What is Plan B for Covid? Government’s contingency plans for winter explained - as Omicron variant cases rise

The government has set out plans to tackle Covid over the winter months in England with Plan A, but what is Covid Plan B?

Covid cases in have been rising in recent days, as well as the new Covid Omicron variant now being identified in various places in the UK.

The Government is currently continuing with Covid Plan A in response to the number of coronavirus infections, but what is the alternative plan for dealing with rising cases, known as Covid Plan B, and when could it be implemented?

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What is Covid Plan A?

The Government has set out plans to tackle Covid over the autumn and winter months in England with Plan A, which will be followed if the number of infections remains manageable and the NHS is not overwhelmed.

Plan A focuses on continuing with the vaccine rollout, including offering it to healthy 12 to 15-year-olds, moving forward with the booster jab programme, and encouraging those who have not yet received any doses of the Covid vaccine to receive it.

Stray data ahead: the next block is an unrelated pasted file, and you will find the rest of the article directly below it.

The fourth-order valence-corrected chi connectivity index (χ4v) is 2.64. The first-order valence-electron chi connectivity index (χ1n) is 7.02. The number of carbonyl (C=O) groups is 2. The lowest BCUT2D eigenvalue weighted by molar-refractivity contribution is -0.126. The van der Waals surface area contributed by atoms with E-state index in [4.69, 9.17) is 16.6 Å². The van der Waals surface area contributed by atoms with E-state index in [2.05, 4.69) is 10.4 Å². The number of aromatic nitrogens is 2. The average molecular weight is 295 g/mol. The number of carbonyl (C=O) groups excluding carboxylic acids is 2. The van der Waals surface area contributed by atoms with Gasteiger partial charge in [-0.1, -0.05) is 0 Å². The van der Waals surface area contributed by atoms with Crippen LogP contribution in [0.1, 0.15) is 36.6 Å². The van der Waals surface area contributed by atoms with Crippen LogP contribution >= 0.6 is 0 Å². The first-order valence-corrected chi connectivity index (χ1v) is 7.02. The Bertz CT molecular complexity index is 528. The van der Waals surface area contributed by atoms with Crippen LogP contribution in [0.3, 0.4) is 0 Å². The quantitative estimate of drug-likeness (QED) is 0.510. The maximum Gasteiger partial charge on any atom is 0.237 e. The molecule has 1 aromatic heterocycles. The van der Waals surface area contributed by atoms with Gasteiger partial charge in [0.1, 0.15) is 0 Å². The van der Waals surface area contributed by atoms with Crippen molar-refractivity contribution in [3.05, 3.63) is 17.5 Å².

The plan will also encourage people to get the flu jab, as well as frequent testing for Covid and self-isolation when required.

What is Covid Plan B?

Covid Plan B is the Government’s alternative winter plan for dealing with a rise in Covid-19 cases.

Plan B will be implemented if the health service starts to struggle due to a rise in Covid cases.

Plan B would see the return of measures seen in the UK’s various lockdowns, including making face coverings and vaccine passports mandatory in certain locations, and a return to working from home.

When could Plan B be introduced?

Although Prime Minister Boris Johnson has not confirmed a threshold for triggering Plan B, the plan describes "unsustainable pressure" on the NHS as the trigger.

Government scientific advisers are currently monitoring the number of Covid hospitalisations, any rapid or major changes in deaths or cases, and the overall state of the NHS.

Although Plan B has not yet been triggered, face masks will once again become mandatory in shops and on public transport in England from Tuesday (30 November) in response to the new Covid Omicron variant.

At a Downing Street news conference on Saturday (27 November), the Prime Minister called the new measures temporary and precautionary, and said they would be reviewed in three weeks, just before most schools break up for the Christmas holidays. However, Labour has called for full implementation of Plan B and for improved sick pay to encourage self-isolation.